An Examiner article claims 250 law enforcement officers in Connecticut signed a petition not to enforce state laws on gun registration. But the article seems to dead-end after a five-minute internet search.
"I'm not even sure what laws they are talking about," Lieutenant Paul Vance, spokesman for the Connecticut State Police told TheBlaze. "I like it is likely fabricated ... there have been many organizations saying we are going out to seize guns - we aren't doing that, and anything like that is totally inaccurate."
The story gained traction when Examiner contributor Anthony Martin quoted David Hardy in a story that claims less than twenty percent of Connecticut gun owners have registered their firearms, and that the supposed protesting law enforcement officers were joining in on the "civil disobedience":
"It is estimated that over 300,000 gunowners have practiced civil disobedience in refusing to register and give up the newly forbidden items. Only roughly 50,000 citizens in the state have complied.
But now these courageous citizens have key support in high places. With at least 250 law enforcement officers joining them in disobeying an unconstitutional law, the gunowners have a new weapon in their arsenal -- the support of hundreds of police officers."
"A major news story on these developments is due to be published soon, but Hardy received an advanced notice via email from Tyler Jackson, the head of the Connecticut Peace Officers Association, the organization that sent the open letter."
"I've never heard of 'em," Chief Jack Daly, President of the Connecticut State Police Chief's Association, told TheBlaze.
The 12-year police chief from Southington says most firearms owners in the state don't have a problem with the laws. "The majority of the people in this state realize that's the law of the land and this is what they have to do," Daly said.
But some Connecticut residents aren't as comfortable as the chief describes. Republican state Sen. Tony Guglielmo said one of his constituents informed him that some gun owners are intentionally taking part in “civil disobedience” because they feel the law is unconstitutional.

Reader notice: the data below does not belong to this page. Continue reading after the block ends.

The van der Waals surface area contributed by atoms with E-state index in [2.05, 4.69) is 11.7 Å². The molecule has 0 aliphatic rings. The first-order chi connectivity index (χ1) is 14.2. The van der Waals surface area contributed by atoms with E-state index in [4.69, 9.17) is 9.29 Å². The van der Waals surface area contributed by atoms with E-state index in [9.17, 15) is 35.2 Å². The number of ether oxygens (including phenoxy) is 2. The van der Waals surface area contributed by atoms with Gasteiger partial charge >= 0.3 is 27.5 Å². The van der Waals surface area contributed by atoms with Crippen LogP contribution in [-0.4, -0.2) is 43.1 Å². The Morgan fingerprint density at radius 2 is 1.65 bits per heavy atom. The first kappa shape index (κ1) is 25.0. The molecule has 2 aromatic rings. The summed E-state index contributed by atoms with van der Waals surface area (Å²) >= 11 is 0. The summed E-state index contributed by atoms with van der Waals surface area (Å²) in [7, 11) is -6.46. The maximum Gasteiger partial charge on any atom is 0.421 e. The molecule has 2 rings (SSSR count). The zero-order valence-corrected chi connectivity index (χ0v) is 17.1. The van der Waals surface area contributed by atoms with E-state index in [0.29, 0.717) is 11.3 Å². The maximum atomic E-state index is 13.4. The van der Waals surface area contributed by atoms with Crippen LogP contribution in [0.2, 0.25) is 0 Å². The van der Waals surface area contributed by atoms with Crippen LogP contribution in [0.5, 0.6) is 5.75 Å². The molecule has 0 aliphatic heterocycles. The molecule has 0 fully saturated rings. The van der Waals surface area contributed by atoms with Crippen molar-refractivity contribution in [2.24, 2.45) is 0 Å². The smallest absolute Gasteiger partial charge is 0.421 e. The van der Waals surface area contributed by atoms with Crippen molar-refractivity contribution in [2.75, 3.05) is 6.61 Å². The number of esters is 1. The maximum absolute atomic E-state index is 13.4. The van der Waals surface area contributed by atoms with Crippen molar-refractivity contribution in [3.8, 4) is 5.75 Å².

Hardy updated his blog post and blamed the inaccuracies on his travels schedule:
"Several commentors have noted they cannot find any Connecticut Peace Officers Association online... nor can I. I've emailed the person who emailed me on this, asking for info ... Until he responds, or does not respond, I'd treat this as a possible hoax. I would have done more digging except that when I posted I was on a plane, as part of 4,000-miles-in-36-hours trip." (sic)
Connecticut State law says if someone is in possession of an unregistered assault weapon or an undeclared high capacity magazine that they missed the rush or didn't file before the Jan. 1 deadline, they have a few options - like sell the gun or remove it from the state - but so far no word has come down about the state accepting late applications.
"We are not going to seize weapons," Vance reiterated, saying the front page of the Connecticut State Police website outlines recent legislation and regulations that relate to assault weapons and handguns.
Hardy told TheBlaze he is "probably 90 percent sure the story is false, because there doesn't appear to be a Connecticut Peace Officer association ... and the person who sent me the article did not address my question when I asked him if it was a hoax."
The Examiner did not respond immediately with a comment.
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